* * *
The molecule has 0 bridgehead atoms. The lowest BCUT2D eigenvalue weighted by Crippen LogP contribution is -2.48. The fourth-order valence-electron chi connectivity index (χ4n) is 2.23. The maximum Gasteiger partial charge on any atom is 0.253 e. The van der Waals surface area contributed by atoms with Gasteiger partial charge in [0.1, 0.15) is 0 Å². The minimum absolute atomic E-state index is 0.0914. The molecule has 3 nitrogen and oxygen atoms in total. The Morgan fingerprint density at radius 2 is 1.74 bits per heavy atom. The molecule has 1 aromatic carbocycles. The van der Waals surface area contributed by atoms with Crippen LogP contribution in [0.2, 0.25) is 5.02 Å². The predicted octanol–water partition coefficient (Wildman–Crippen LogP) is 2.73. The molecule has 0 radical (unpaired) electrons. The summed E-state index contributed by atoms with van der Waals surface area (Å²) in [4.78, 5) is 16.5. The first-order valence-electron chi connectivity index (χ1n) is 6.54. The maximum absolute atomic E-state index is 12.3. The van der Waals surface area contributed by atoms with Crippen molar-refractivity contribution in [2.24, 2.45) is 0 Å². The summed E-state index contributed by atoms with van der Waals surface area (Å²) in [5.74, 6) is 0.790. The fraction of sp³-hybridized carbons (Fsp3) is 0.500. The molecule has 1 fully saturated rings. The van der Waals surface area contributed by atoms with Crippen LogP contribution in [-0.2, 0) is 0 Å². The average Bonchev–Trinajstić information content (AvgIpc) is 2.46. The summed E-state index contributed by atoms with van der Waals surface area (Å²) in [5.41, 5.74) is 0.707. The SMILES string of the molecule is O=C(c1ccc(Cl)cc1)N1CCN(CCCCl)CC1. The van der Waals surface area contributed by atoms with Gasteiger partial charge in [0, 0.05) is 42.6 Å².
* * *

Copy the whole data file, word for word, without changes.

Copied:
The molecule has 0 bridgehead atoms. The lowest BCUT2D eigenvalue weighted by Crippen LogP contribution is -2.48. The fourth-order valence-electron chi connectivity index (χ4n) is 2.23. The maximum Gasteiger partial charge on any atom is 0.253 e. The van der Waals surface area contributed by atoms with Gasteiger partial charge in [0.1, 0.15) is 0 Å². The minimum absolute atomic E-state index is 0.0914. The molecule has 3 nitrogen and oxygen atoms in total. The Morgan fingerprint density at radius 2 is 1.74 bits per heavy atom. The molecule has 1 aromatic carbocycles. The van der Waals surface area contributed by atoms with Crippen LogP contribution in [0.2, 0.25) is 5.02 Å². The predicted octanol–water partition coefficient (Wildman–Crippen LogP) is 2.73. The molecule has 0 radical (unpaired) electrons. The summed E-state index contributed by atoms with van der Waals surface area (Å²) in [4.78, 5) is 16.5. The first-order valence-electron chi connectivity index (χ1n) is 6.54. The maximum absolute atomic E-state index is 12.3. The van der Waals surface area contributed by atoms with Crippen molar-refractivity contribution in [2.24, 2.45) is 0 Å². The summed E-state index contributed by atoms with van der Waals surface area (Å²) in [5.74, 6) is 0.790. The fraction of sp³-hybridized carbons (Fsp3) is 0.500. The molecule has 1 fully saturated rings. The van der Waals surface area contributed by atoms with Crippen LogP contribution in [-0.2, 0) is 0 Å². The average Bonchev–Trinajstić information content (AvgIpc) is 2.46. The summed E-state index contributed by atoms with van der Waals surface area (Å²) in [5.41, 5.74) is 0.707. The SMILES string of the molecule is O=C(c1ccc(Cl)cc1)N1CCN(CCCCl)CC1. The van der Waals surface area contributed by atoms with Gasteiger partial charge in [0, 0.05) is 42.6 Å².